, Volume 94, Issue 9, pp 787-790
Date: 26 Apr 2007

An absence of aggression between non-nestmates in the bull ant Myrmecia nigriceps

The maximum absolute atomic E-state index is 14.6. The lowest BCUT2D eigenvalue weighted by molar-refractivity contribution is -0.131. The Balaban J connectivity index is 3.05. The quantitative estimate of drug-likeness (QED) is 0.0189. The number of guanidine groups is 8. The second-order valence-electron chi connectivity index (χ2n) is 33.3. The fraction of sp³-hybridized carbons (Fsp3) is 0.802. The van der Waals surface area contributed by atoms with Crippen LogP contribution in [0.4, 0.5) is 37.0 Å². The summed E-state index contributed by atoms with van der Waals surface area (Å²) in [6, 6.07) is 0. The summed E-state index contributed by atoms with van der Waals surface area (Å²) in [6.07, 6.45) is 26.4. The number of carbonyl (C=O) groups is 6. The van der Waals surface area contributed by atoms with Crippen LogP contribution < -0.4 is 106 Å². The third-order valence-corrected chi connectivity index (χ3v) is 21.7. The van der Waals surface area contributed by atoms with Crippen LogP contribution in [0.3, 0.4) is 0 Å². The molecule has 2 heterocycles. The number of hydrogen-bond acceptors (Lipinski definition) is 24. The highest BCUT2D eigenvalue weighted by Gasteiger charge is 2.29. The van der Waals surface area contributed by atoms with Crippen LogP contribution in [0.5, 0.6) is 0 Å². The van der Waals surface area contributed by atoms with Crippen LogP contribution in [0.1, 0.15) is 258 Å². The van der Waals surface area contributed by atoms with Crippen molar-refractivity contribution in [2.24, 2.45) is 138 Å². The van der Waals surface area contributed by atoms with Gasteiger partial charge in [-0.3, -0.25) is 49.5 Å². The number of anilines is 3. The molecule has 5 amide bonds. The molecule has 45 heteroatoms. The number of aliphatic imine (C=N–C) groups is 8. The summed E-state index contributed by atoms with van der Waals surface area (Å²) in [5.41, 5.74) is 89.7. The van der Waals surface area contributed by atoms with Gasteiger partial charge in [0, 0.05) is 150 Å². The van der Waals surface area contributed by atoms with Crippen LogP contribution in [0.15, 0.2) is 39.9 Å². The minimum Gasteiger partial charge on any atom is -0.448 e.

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The ability of social insects to discriminate against non-nestmates is vital for maintaining colony integrity, and in most social insect species, individuals act aggressively towards non-nestmates that intrude into their nest. Our experimental field data revealed that intra-colony aggression in the primitive bulldog ant Myrmecia nigriceps is negligible; our series of bioassays revealed no significant difference in the occurrence of aggression in trials involving workers from the same, a close (less than 300 m) or a far (more than 1.5 km) nest. Further, non-nestmate intruders were able to enter the nest in 60% of our trials; a similar level was observed in trials involving nestmates. These results suggest that workers of M. nigriceps are either unable to recognize alien conspecifics or that the costs of ignoring workers from foreign colonies are sufficiently low to favor low levels of inter-colony aggression in this species.